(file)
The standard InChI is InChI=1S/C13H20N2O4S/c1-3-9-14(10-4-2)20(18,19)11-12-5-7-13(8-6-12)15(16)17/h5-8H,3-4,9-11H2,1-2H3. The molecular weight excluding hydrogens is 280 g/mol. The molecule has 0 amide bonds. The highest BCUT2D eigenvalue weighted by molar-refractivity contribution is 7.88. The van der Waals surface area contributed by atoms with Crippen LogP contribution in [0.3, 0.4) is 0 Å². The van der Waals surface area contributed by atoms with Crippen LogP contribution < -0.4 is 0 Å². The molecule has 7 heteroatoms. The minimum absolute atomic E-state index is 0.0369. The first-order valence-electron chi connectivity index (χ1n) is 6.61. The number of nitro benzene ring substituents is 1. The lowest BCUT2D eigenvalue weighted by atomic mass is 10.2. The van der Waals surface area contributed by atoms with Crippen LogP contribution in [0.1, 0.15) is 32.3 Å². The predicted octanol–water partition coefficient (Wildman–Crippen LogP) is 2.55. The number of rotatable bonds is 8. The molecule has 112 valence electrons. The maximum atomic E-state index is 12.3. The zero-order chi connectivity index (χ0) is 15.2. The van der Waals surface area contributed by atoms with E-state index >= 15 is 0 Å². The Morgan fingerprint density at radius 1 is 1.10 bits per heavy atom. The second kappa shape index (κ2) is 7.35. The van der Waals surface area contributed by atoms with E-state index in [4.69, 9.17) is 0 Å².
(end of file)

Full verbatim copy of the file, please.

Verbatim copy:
The standard InChI is InChI=1S/C13H20N2O4S/c1-3-9-14(10-4-2)20(18,19)11-12-5-7-13(8-6-12)15(16)17/h5-8H,3-4,9-11H2,1-2H3. The molecular weight excluding hydrogens is 280 g/mol. The molecule has 0 amide bonds. The highest BCUT2D eigenvalue weighted by molar-refractivity contribution is 7.88. The van der Waals surface area contributed by atoms with Crippen LogP contribution in [0.3, 0.4) is 0 Å². The van der Waals surface area contributed by atoms with Crippen LogP contribution < -0.4 is 0 Å². The molecule has 7 heteroatoms. The minimum absolute atomic E-state index is 0.0369. The first-order valence-electron chi connectivity index (χ1n) is 6.61. The number of nitro benzene ring substituents is 1. The lowest BCUT2D eigenvalue weighted by atomic mass is 10.2. The van der Waals surface area contributed by atoms with Crippen LogP contribution in [0.1, 0.15) is 32.3 Å². The predicted octanol–water partition coefficient (Wildman–Crippen LogP) is 2.55. The number of rotatable bonds is 8. The molecule has 112 valence electrons. The maximum atomic E-state index is 12.3. The zero-order chi connectivity index (χ0) is 15.2. The van der Waals surface area contributed by atoms with E-state index >= 15 is 0 Å². The Morgan fingerprint density at radius 1 is 1.10 bits per heavy atom. The second kappa shape index (κ2) is 7.35. The van der Waals surface area contributed by atoms with E-state index in [4.69, 9.17) is 0 Å².